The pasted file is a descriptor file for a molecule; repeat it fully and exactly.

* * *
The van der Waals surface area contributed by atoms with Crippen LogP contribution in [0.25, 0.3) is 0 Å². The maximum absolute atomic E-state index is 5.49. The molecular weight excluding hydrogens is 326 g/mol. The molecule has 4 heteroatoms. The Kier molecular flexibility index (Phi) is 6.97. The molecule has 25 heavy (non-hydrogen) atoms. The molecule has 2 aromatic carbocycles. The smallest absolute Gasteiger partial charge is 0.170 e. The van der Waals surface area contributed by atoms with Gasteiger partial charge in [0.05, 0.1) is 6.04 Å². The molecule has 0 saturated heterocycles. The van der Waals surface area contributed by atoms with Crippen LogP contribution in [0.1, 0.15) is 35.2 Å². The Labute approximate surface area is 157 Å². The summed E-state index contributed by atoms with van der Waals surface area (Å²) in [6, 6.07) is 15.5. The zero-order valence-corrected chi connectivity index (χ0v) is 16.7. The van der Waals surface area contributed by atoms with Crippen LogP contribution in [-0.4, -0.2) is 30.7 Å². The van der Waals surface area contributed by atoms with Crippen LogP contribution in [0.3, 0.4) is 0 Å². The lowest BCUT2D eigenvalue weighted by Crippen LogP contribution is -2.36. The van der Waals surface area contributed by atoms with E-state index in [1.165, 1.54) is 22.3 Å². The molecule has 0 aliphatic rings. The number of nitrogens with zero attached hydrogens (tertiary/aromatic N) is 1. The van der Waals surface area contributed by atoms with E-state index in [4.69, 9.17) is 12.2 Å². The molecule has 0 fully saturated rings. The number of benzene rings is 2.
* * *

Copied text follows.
The van der Waals surface area contributed by atoms with Crippen LogP contribution in [0.25, 0.3) is 0 Å². The maximum absolute atomic E-state index is 5.49. The molecular weight excluding hydrogens is 326 g/mol. The molecule has 4 heteroatoms. The Kier molecular flexibility index (Phi) is 6.97. The molecule has 25 heavy (non-hydrogen) atoms. The molecule has 2 aromatic carbocycles. The smallest absolute Gasteiger partial charge is 0.170 e. The van der Waals surface area contributed by atoms with Gasteiger partial charge in [0.05, 0.1) is 6.04 Å². The molecule has 0 saturated heterocycles. The van der Waals surface area contributed by atoms with Crippen LogP contribution in [0.1, 0.15) is 35.2 Å². The Labute approximate surface area is 157 Å². The summed E-state index contributed by atoms with van der Waals surface area (Å²) in [6, 6.07) is 15.5. The zero-order valence-corrected chi connectivity index (χ0v) is 16.7. The van der Waals surface area contributed by atoms with Crippen LogP contribution in [-0.4, -0.2) is 30.7 Å². The van der Waals surface area contributed by atoms with Crippen LogP contribution in [0.3, 0.4) is 0 Å². The lowest BCUT2D eigenvalue weighted by Crippen LogP contribution is -2.36. The van der Waals surface area contributed by atoms with E-state index in [1.165, 1.54) is 22.3 Å². The molecule has 0 aliphatic rings. The number of nitrogens with zero attached hydrogens (tertiary/aromatic N) is 1. The van der Waals surface area contributed by atoms with E-state index in [4.69, 9.17) is 12.2 Å². The molecule has 0 fully saturated rings. The number of benzene rings is 2.